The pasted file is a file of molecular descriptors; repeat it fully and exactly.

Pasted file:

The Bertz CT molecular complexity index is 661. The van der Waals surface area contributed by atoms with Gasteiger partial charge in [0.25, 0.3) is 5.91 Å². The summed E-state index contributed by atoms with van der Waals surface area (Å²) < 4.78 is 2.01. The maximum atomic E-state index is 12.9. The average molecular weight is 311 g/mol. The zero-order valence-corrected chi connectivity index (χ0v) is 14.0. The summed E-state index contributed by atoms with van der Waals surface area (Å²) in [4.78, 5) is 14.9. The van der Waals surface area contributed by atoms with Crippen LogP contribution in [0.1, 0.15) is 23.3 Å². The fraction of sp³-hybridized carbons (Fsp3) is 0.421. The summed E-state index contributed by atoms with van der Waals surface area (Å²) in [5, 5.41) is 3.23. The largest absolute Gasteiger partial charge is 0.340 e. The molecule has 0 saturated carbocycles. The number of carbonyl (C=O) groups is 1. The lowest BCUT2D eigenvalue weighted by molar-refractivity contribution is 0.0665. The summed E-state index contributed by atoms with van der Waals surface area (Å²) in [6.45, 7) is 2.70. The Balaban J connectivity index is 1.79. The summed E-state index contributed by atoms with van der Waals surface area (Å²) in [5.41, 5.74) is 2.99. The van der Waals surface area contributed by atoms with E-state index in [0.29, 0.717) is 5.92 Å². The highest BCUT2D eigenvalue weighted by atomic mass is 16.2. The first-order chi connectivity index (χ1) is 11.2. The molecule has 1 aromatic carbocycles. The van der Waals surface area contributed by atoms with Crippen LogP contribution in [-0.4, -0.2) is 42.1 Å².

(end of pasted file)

The Bertz CT molecular complexity index is 661. The van der Waals surface area contributed by atoms with Gasteiger partial charge in [0.25, 0.3) is 5.91 Å². The summed E-state index contributed by atoms with van der Waals surface area (Å²) < 4.78 is 2.01. The maximum atomic E-state index is 12.9. The average molecular weight is 311 g/mol. The zero-order valence-corrected chi connectivity index (χ0v) is 14.0. The summed E-state index contributed by atoms with van der Waals surface area (Å²) in [4.78, 5) is 14.9. The van der Waals surface area contributed by atoms with Crippen LogP contribution in [0.1, 0.15) is 23.3 Å². The fraction of sp³-hybridized carbons (Fsp3) is 0.421. The summed E-state index contributed by atoms with van der Waals surface area (Å²) in [5, 5.41) is 3.23. The largest absolute Gasteiger partial charge is 0.340 e. The molecule has 0 saturated carbocycles. The number of carbonyl (C=O) groups is 1. The lowest BCUT2D eigenvalue weighted by molar-refractivity contribution is 0.0665. The summed E-state index contributed by atoms with van der Waals surface area (Å²) in [6.45, 7) is 2.70. The Balaban J connectivity index is 1.79. The summed E-state index contributed by atoms with van der Waals surface area (Å²) in [5.41, 5.74) is 2.99. The van der Waals surface area contributed by atoms with E-state index in [0.29, 0.717) is 5.92 Å². The highest BCUT2D eigenvalue weighted by atomic mass is 16.2. The first-order chi connectivity index (χ1) is 11.2. The molecule has 1 aromatic carbocycles. The van der Waals surface area contributed by atoms with Crippen LogP contribution in [-0.4, -0.2) is 42.1 Å².